Gov. Gavin Newsom, who has made a habit of taking big swings on critical policy issues, laid out a proposal earlier this month for reforming the California Environmental Quality Act, aiming to make it easier to build major infrastructure projects.

But with California facing a deficit of millions of homes, and officials up and down the state stressing the need for more housing, advocates and developers are wondering why Newsom’s pitch failed to include ways to speed up much-needed residential development.

“This proposal does absolutely nothing for housing, zip zap zero,” Erik Schoennauer, a prolific San Jose land use consultant, told San José Spotlight about Newsom’s proposed changes to the California Environmental Quality Act, or CEQA.

Schoennauer routinely represents developers pursuing approvals for residential, commercial, industrial and religious projects across San Jose.

“Everyone in Sacramento claims housing production is important, yet the single most important thing to get housing production going, CEQA reform, they refuse to touch in any comprehensive or meaningful fashion,” Schoennauer said.

He attributes the lack of sweeping change in the state to special interest groups—construction labor unions and environmentalists who want to keep the law as is—while others said the reasons might not be so obvious.

A go-to playbook

CEQA was passed in 1970 in reaction to growing support for environmental protection and preservation across California, and was signed by then-Gov. Ronald Reagan. It’s been used as the playbook for evaluating environmental impacts of all types of projects, large or small, including housing developments.

But in the decades since its inception, pro-housing groups say the law has become an unnecessary obstacle in urban areas, and that residents opposed to new development use CEQA to make loose claims that are aimed at killing or significantly shrinking projects.

“CEQA certainly plays a critical role in evaluating development, but too often it is used and abused to extort developers and stop development projects without any regard for the environment,” Eric Morley, a principal at Los Gatos-based real estate development firm The Morley Bros., told San José Spotlight. Newsom, in a February tweet, even called out such tactics as a problem that needs fixing.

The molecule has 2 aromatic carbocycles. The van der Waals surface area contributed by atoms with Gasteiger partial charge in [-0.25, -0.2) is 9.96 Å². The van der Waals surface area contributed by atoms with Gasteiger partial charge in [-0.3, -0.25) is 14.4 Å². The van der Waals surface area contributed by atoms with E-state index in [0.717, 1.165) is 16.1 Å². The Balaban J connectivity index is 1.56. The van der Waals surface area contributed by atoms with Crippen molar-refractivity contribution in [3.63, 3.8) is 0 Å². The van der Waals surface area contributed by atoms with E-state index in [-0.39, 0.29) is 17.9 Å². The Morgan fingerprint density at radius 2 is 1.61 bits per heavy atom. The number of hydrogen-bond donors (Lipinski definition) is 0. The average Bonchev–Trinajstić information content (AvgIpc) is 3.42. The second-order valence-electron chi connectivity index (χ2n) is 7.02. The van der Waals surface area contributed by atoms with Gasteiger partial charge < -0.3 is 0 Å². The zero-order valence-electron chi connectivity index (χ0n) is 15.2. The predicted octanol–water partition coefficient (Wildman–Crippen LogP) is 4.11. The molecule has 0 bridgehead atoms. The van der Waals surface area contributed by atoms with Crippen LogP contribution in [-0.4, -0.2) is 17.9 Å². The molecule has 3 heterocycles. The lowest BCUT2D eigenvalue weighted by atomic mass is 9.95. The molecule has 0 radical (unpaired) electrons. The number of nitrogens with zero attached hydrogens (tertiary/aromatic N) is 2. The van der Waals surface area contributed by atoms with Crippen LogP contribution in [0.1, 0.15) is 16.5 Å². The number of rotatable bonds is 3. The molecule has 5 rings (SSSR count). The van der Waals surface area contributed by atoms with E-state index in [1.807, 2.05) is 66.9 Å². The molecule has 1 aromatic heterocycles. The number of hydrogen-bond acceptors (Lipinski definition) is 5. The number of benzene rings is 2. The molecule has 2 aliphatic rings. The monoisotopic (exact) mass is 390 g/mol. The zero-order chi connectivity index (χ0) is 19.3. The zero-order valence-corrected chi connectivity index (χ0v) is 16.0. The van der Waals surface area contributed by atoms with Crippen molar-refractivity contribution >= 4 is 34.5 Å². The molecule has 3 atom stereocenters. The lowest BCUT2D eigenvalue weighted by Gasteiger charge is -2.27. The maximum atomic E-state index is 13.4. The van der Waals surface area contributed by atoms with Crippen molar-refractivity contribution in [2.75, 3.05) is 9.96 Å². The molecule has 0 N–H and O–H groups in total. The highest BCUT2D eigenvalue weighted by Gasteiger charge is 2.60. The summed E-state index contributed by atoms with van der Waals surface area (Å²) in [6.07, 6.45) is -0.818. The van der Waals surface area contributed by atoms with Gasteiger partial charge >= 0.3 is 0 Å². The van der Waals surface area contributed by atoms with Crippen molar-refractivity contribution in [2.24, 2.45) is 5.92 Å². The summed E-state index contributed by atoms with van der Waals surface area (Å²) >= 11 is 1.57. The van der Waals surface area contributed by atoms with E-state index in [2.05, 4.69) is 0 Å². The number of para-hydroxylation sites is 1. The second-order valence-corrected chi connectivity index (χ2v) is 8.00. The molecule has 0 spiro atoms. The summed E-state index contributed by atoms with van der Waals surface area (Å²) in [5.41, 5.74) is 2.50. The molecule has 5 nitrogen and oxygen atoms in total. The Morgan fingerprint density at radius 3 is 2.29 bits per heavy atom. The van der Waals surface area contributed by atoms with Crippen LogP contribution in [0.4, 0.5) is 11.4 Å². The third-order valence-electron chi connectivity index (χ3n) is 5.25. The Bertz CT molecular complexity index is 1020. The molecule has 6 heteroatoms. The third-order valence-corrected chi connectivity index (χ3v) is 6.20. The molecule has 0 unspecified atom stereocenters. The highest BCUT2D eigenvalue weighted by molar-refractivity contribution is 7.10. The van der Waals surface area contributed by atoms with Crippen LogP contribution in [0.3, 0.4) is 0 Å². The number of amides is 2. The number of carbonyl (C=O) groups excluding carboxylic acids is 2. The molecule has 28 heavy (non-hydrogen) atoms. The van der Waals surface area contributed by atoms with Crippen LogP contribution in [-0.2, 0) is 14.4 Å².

Schoennauer said he supports keeping CEQA reviews in place for developments involving hazardous materials, industrial projects or building near sensitive habitats on the outskirts of cities.

But for urban projects like a multi-story apartment complex in the middle of a major city like San Jose, he said CEQA reviews and studies are “nonsensical” and at times extend development approvals for months to over a year, increasing costs and risk.

Schoennauer said growing metro areas in other states don’t require such stringent reviews.

“Are you telling me that apartment buildings are destroying Austin, destroying Boise, destroying Miami, because they don’t have lengthy, unnecessary environmental reviews?” Schoennauer said.

Even at the local level, construction unions have used CEQA lawsuits in attempts to force developers to strike favorable labor agreements.

Skewed CEQA lens

Joanna Gubman, executive director for environmentalism at YIMBY Action, a national organization that advocates for inclusive housing growth, said while labor unions have historically been a force opposing CEQA reform, they have recently been supporting other bills to streamline infill housing approvals.

Another concern for Gubman is the amount of influence wealthy homeowners, who often oppose dense housing projects near their neighborhoods, have on CEQA reform in Sacramento.

Gubman said she was ultimately let down by how Newsom’s proposal completely ignored housing.

“I find it bizarre and disappointing because I know that the governor understands the connection between our climate and the housing crisis,” Gubman told San José Spotlight.

Gubman said even as state agencies have acknowledged that technology like solar power and electric cars won’t be enough to address the climate crisis alone, these initiatives have been a main focus for leaders instead of housing because there is less opposition.

Newsom’s office didn’t respond to a request for comment.

In a news release about his proposal, Newsom’s office said the package of bills and his executive order “complements actions the governor and the legislature have taken to streamline state laws to maximize housing production, with 20 CEQA reform bills signed into law in recent years.”

Gubman said California’s harmful legacies of environmental racism, redlining and past inaction on climate change were built up over decades, and it will take a commensurate effort to undo them.

“We again need to take a whole of government, and whole of society approach to promoting new land uses, infill housing and to use every lever that’s available to us, in every location, no matter how small the lever is, to correct this injustice,” Gubman said. “That’s what I want to see from the governor.”

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